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Federal Highway Administration Research and Technology
Coordinating, Developing, and Delivering Highway Transportation Innovations

This report is an archived publication and may contain dated technical, contact, and link information
Publication Number: FHWA-HRT-06-078
Date: June 2006

Job Site Evaluation of Corrosion Resistant Alloys



Evaluation Report

October 27, 2004

State: New Hampshire.

State DOT Contact: Mr. Paul Nadeau [(603) 645-1760].

NBI Bridge Number: 016101850007700.

Project Type: Replacement.

Location: Bridges on I-293 over Frontage Rd. and Brown Ave., Manchester, NH.

Innovative Material: Galvanizing reinforcing steel.

Bridge Description: These two bridges are discussed in a single report because of construction and innovative reinforcement commonalities and their proximity to one another. In each case, there are two-lane east- and westbound bridges that are part of a number of bridge reconstructions and replacements along I-293. The Frontage Road Bridge is about 300 mi east of the Brown Avenue Bridge. Figure 44 shows a perspective view of the latter bridge where the girders are set but the deck formwork has not been placed. Note job site storage of the galvanized reinforcement (circled) to the right of the in-place girders. Figure 45 provides a closer view. The deck specifications call for longitudinal #5 bars with 8-inch spacing and transverse #6 at 6-inch spacing. While a pavement overlay is normally employed for New Hampshire bridges, this is not being called for on the Frontage Road or Brown Avenue Bridges.

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Figure 44. General view of the Brown Avenue Bridge under construction.

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Figure 45. View of the in-place girders on the Brown Avenue Bridge.Note ECR extending from the top of the backwall.

Classification of galvanized reinforcement as innovative is conjecture, since this material has been available for decades, although its use as reinforcement in bridge construction has been limited. The fact that results from both research and field experience have been mixed from the corrosion performance standpoint, however, warrants its being included in this program.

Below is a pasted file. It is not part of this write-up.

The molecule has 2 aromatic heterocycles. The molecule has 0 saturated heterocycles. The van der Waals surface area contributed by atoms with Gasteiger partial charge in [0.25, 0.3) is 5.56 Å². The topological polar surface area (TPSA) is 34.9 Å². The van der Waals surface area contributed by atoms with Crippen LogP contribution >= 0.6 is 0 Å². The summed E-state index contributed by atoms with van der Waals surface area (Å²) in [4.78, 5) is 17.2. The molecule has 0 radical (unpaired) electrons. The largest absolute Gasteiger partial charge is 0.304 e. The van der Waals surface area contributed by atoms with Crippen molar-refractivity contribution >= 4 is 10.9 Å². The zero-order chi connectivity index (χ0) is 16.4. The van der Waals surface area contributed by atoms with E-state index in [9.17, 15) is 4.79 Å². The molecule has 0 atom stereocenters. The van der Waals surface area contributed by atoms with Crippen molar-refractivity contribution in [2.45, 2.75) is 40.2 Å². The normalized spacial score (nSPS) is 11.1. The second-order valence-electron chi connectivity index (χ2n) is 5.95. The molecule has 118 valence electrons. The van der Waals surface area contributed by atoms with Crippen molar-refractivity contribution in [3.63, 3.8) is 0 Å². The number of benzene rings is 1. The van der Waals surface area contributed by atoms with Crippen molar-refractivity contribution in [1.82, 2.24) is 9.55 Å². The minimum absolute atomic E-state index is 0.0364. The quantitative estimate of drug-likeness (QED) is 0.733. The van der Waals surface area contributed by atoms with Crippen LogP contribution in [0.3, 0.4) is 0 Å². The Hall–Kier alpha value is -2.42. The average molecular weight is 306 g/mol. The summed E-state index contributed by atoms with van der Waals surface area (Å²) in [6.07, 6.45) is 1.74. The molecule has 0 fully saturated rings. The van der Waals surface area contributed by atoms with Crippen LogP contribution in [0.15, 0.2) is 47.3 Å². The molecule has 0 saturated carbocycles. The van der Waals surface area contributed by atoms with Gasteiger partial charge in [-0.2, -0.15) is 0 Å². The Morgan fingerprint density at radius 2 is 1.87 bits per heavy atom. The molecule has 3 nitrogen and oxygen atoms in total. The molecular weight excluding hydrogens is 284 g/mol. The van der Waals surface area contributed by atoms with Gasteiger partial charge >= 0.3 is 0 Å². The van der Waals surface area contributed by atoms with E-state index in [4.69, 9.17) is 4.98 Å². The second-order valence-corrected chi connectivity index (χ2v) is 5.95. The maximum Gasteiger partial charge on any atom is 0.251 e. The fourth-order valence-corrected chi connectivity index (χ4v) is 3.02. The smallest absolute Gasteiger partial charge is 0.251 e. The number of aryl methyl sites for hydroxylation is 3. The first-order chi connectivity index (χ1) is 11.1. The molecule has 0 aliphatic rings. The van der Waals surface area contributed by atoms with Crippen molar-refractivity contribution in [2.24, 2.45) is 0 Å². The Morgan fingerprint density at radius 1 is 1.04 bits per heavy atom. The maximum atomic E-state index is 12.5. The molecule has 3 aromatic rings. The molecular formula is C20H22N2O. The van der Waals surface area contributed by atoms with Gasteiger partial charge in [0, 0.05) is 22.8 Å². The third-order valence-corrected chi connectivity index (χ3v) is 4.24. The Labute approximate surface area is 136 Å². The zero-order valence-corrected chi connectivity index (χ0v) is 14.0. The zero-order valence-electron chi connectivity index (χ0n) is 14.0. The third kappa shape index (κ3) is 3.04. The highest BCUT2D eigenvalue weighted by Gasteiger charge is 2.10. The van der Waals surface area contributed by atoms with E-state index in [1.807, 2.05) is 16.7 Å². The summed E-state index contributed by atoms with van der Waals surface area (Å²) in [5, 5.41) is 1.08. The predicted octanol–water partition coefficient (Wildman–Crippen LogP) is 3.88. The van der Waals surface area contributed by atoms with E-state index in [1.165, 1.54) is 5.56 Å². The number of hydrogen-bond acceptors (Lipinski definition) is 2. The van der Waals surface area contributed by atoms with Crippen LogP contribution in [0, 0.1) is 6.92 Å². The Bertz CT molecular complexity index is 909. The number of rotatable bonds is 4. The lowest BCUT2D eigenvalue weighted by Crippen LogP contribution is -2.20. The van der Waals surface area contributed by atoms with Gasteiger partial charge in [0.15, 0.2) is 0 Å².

Construction Sequence: At the time of the site visit (May 6, 2004), only the girders were in place on the Brown Avenue Bridge as noted above in conjunction with figures 44 and 45. Construction was more advanced at Frontage Road as explained below. Figure 46 shows a general view of the galvanized bar placement on the Frontage Road deck.

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Figure 46. In-place galvanized reinforcement on the Frontage Road Bridge deck.

Reinforcement Specification: Initially, Type 316L or 316LN reinforcement conforming to AASHTO M 31M (M31) in accordance with ASTM A-955M-96 was specified for both Brown Avenue Bridges and 316L clad black bars (AASHTO M 31M (M31)) for the Frontage Road ones. The two east bound bridges were replaced in 2003; but because suppliers were unable to provide the stainless steel, ECR was substituted. This same supply problem arose for the clad reinforcement in 2004, and galvanized reinforcement was used as a substitute here.

Material Cost: Table 11 lists the as-bid costs for both the originally specified stainless and stainless clad reinforcement and for the replacement galvanized reinforcement for both bridges.

Table 11. Reinforcing steel costs.

Reinforcement Type


Est. Quantity, kg

Unit Price

Est. Cost

Type 316L or 316LN

Brown Avenue







Clad Type 316L

Frontage Road







Concrete Specification: The concrete mix design is shown in table 12. This requires a minimum 30 MPa (4,000 psi) compressive strength at 28 days.

Table 12. Concrete mix design.


Sat'd Weight

Surface Dry Yield, m3

Cement Quebec Type II

173 kg


Blue Circle NewCem

173 kg


Manch. S&G Fine Aggr.

700 kg


Manch. S&G 0.75 inches

864 kg


Manch. S&G 0.375 inches

211 kg



155 liters


Total Air






3460 ml

Micro Air

2.0 ml

Water/cement ratio



127–203 mm

Unit Weight

2274 kg/m3

Prime Job Contractor:

George R. Cairns & Sons
8 Ledge Road
Windham, NH 03087
(603) 421-1888


E.D. Swett, Inc.

8 Industrial Park Dr.

Concord, NH 03301

(603) 224-7401